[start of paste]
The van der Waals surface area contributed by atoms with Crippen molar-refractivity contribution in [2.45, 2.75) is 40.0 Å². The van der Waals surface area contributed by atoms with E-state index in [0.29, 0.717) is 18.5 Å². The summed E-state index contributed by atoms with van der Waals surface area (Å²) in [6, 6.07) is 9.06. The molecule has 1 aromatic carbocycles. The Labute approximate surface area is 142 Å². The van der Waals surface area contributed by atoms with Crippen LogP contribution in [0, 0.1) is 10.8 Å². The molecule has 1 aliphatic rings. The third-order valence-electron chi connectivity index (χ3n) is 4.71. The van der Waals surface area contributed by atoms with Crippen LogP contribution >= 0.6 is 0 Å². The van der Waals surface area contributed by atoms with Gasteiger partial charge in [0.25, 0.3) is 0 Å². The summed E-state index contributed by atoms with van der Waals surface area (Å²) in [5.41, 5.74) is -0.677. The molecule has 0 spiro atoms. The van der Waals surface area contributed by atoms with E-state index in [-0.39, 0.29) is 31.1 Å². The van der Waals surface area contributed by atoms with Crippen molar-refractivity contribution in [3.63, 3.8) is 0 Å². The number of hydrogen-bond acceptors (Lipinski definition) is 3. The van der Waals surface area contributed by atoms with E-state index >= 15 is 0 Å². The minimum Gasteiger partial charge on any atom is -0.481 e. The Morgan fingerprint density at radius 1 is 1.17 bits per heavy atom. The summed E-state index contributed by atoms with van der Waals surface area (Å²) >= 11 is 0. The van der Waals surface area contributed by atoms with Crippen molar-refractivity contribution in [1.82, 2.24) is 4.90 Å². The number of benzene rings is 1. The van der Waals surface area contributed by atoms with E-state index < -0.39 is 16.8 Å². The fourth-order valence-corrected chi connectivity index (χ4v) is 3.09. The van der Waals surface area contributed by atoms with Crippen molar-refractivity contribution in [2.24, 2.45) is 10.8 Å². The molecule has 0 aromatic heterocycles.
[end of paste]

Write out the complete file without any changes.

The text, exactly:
The van der Waals surface area contributed by atoms with Crippen molar-refractivity contribution in [2.45, 2.75) is 40.0 Å². The van der Waals surface area contributed by atoms with E-state index in [0.29, 0.717) is 18.5 Å². The summed E-state index contributed by atoms with van der Waals surface area (Å²) in [6, 6.07) is 9.06. The molecule has 1 aromatic carbocycles. The Labute approximate surface area is 142 Å². The van der Waals surface area contributed by atoms with Crippen LogP contribution in [0, 0.1) is 10.8 Å². The molecule has 1 aliphatic rings. The third-order valence-electron chi connectivity index (χ3n) is 4.71. The van der Waals surface area contributed by atoms with Crippen LogP contribution >= 0.6 is 0 Å². The van der Waals surface area contributed by atoms with Gasteiger partial charge in [0.25, 0.3) is 0 Å². The summed E-state index contributed by atoms with van der Waals surface area (Å²) in [5.41, 5.74) is -0.677. The molecule has 0 spiro atoms. The van der Waals surface area contributed by atoms with E-state index in [-0.39, 0.29) is 31.1 Å². The van der Waals surface area contributed by atoms with Crippen molar-refractivity contribution in [3.63, 3.8) is 0 Å². The number of hydrogen-bond acceptors (Lipinski definition) is 3. The van der Waals surface area contributed by atoms with E-state index >= 15 is 0 Å². The minimum Gasteiger partial charge on any atom is -0.481 e. The Morgan fingerprint density at radius 1 is 1.17 bits per heavy atom. The summed E-state index contributed by atoms with van der Waals surface area (Å²) >= 11 is 0. The van der Waals surface area contributed by atoms with Crippen molar-refractivity contribution in [1.82, 2.24) is 4.90 Å². The number of benzene rings is 1. The van der Waals surface area contributed by atoms with E-state index < -0.39 is 16.8 Å². The fourth-order valence-corrected chi connectivity index (χ4v) is 3.09. The van der Waals surface area contributed by atoms with Crippen molar-refractivity contribution in [2.24, 2.45) is 10.8 Å². The molecule has 0 aromatic heterocycles.